A MATTER OF TRUST
"I never had any apprehension about where he was going and what he was doing, "Sally Narveson said of her son. "Of course, we trust Chris."
Marion LeMay, whose son Jason, a former Owen All-WNC pick, started five games as a redshirt freshmen this past season at Clemson, placed her trust in the coaches and players at Clemson and South Carolina on Jason's official visits.
"I know there's been some incidents at a lot of your bigger schools," she said. "I'm not saying the boys don't go out and party. I'm not an ostrich with my head in the sand. A lot of these schools have been put on suspension before. I think they're careful."
Before a high school senior steps on a campus, most coaches will try and find out everything they can about that recruit's character.
"If they've always been in trouble in high school, chances are they'll always be in trouble in college," Stockstill said.
As important as anything is the host, who is usually hand-picked by the coach because of his or her personality, hometown proximity to the recruit's hometown, major or position.
"Most of our hosts are upperclassmen," said ASU football recruiting coordinator Travis Jones. "We ask them to use common sense. We trust them and feel like they use good judgment."
Said Stockstill: "The big thing is you don't leave (a recruit) anywhere. If he gets involved in something that's not right, get him out of there."
If a prospective student-athlete wants alcohol on a visit, chances are he or she won't have to look too hard. It is a well-reported fact that alcohol use on most college campuses is widespread. According to a Harvard University study in 1995, 84 percent of college students drink. A Harvard study in 1997 indicated that 43 percent of college students admitted to binge drinking (five or more drinks in a sitting for men, four for women) in the preceding two weeks.
To combat the temptation on a visit, some programs, such as UNCA's women's basketball team, make its hosts sign a form that prohibits alcohol use when with a recruit.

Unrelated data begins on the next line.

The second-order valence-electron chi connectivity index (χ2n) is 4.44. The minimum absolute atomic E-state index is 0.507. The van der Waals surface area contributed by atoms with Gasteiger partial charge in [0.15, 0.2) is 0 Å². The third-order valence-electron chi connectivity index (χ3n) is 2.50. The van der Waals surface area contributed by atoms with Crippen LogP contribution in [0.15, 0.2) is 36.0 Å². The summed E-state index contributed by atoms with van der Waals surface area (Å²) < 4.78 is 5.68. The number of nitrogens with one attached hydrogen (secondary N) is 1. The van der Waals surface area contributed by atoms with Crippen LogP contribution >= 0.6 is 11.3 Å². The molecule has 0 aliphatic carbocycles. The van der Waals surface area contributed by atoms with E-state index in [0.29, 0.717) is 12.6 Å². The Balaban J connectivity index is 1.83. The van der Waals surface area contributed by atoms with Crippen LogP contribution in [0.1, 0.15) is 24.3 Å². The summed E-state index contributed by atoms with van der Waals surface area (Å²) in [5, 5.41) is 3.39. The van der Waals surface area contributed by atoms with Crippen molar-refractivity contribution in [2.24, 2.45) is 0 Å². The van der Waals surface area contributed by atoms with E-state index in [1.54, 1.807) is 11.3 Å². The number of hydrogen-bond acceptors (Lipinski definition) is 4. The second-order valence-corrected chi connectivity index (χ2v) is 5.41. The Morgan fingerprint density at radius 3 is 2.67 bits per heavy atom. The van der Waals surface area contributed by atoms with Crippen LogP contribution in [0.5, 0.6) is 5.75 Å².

"If they break the contract and we find out about it, it puts their scholarship in jeopardy," said Weber, who rotates her hosts.
WCU and other schools make their hosts sign a form that says the entertainment money allowed by the NCAA can't be used to buy alcohol. Few, if any, recruiting hosts sign a form that says: Parties are forbidden. And at most campuses, there is always a party Saturday nights. If not on campus, then off.
"I don't want to say this, but everybody knows what college campuses are like on a weekend," Reynolds football coach Bobby Poss said.
"There's alcohol at all parties, whether you're in high school or college," Chris Narveson said.
Most recruits are sold on a school's athletic and/or academic program, but a good social scene is a priority to some.
"People I've gone on (recruiting) trips with have told me they didn't sign with a school because they didn't treat me that well or I didn't go to a big enough party," Narveson said.
What happens if a recruit drinks and gets in trouble while in the supervision of a host? Probably nothing, according to Rich Kucharski, WCU's legal counsel. "My initial reaction is the (recruit) is responsible," Kucharski said. "A school can argue that a (host) is not acting as an agent of the university."
In most cases, Poss believes recruits are responsible for their own actions.
"The more we can put on individual decision making, the better our society will be," Poss said.